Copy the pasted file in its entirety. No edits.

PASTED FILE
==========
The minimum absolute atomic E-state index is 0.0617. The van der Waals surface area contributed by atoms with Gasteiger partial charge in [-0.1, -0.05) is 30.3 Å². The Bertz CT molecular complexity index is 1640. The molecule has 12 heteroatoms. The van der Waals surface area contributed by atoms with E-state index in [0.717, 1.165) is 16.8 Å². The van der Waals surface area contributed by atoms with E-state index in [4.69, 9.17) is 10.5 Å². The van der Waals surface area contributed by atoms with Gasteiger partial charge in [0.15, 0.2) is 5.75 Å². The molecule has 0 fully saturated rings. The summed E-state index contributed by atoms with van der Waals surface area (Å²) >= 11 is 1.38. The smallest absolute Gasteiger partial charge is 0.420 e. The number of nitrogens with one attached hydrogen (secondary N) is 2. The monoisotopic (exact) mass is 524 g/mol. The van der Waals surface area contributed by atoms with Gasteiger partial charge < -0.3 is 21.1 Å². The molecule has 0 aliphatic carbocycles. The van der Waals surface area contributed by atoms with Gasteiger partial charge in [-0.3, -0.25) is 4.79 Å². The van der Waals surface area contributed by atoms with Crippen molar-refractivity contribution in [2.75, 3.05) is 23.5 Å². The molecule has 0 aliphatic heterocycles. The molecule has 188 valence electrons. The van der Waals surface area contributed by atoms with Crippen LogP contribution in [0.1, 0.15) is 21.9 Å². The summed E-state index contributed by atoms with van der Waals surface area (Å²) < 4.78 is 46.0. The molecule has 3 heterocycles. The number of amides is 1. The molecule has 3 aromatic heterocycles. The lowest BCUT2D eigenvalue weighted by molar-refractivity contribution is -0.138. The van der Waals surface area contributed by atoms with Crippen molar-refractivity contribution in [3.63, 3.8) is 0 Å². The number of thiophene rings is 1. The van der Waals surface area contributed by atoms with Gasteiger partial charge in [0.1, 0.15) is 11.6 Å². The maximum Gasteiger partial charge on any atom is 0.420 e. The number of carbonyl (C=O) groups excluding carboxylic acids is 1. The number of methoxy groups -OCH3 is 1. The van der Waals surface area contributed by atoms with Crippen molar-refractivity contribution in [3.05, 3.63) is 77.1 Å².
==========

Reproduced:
The minimum absolute atomic E-state index is 0.0617. The van der Waals surface area contributed by atoms with Gasteiger partial charge in [-0.1, -0.05) is 30.3 Å². The Bertz CT molecular complexity index is 1640. The molecule has 12 heteroatoms. The van der Waals surface area contributed by atoms with E-state index in [0.717, 1.165) is 16.8 Å². The van der Waals surface area contributed by atoms with E-state index in [4.69, 9.17) is 10.5 Å². The van der Waals surface area contributed by atoms with Gasteiger partial charge in [0.15, 0.2) is 5.75 Å². The molecule has 0 fully saturated rings. The summed E-state index contributed by atoms with van der Waals surface area (Å²) >= 11 is 1.38. The smallest absolute Gasteiger partial charge is 0.420 e. The number of nitrogens with one attached hydrogen (secondary N) is 2. The monoisotopic (exact) mass is 524 g/mol. The van der Waals surface area contributed by atoms with Gasteiger partial charge < -0.3 is 21.1 Å². The molecule has 0 aliphatic carbocycles. The van der Waals surface area contributed by atoms with Gasteiger partial charge in [-0.3, -0.25) is 4.79 Å². The van der Waals surface area contributed by atoms with Crippen molar-refractivity contribution in [2.75, 3.05) is 23.5 Å². The molecule has 0 aliphatic heterocycles. The molecule has 188 valence electrons. The van der Waals surface area contributed by atoms with Crippen LogP contribution in [0.1, 0.15) is 21.9 Å². The summed E-state index contributed by atoms with van der Waals surface area (Å²) < 4.78 is 46.0. The molecule has 3 heterocycles. The number of amides is 1. The molecule has 3 aromatic heterocycles. The lowest BCUT2D eigenvalue weighted by molar-refractivity contribution is -0.138. The van der Waals surface area contributed by atoms with Crippen molar-refractivity contribution in [3.63, 3.8) is 0 Å². The number of thiophene rings is 1. The van der Waals surface area contributed by atoms with Gasteiger partial charge in [0.1, 0.15) is 11.6 Å². The maximum Gasteiger partial charge on any atom is 0.420 e. The number of carbonyl (C=O) groups excluding carboxylic acids is 1. The number of methoxy groups -OCH3 is 1. The van der Waals surface area contributed by atoms with Crippen molar-refractivity contribution in [3.05, 3.63) is 77.1 Å².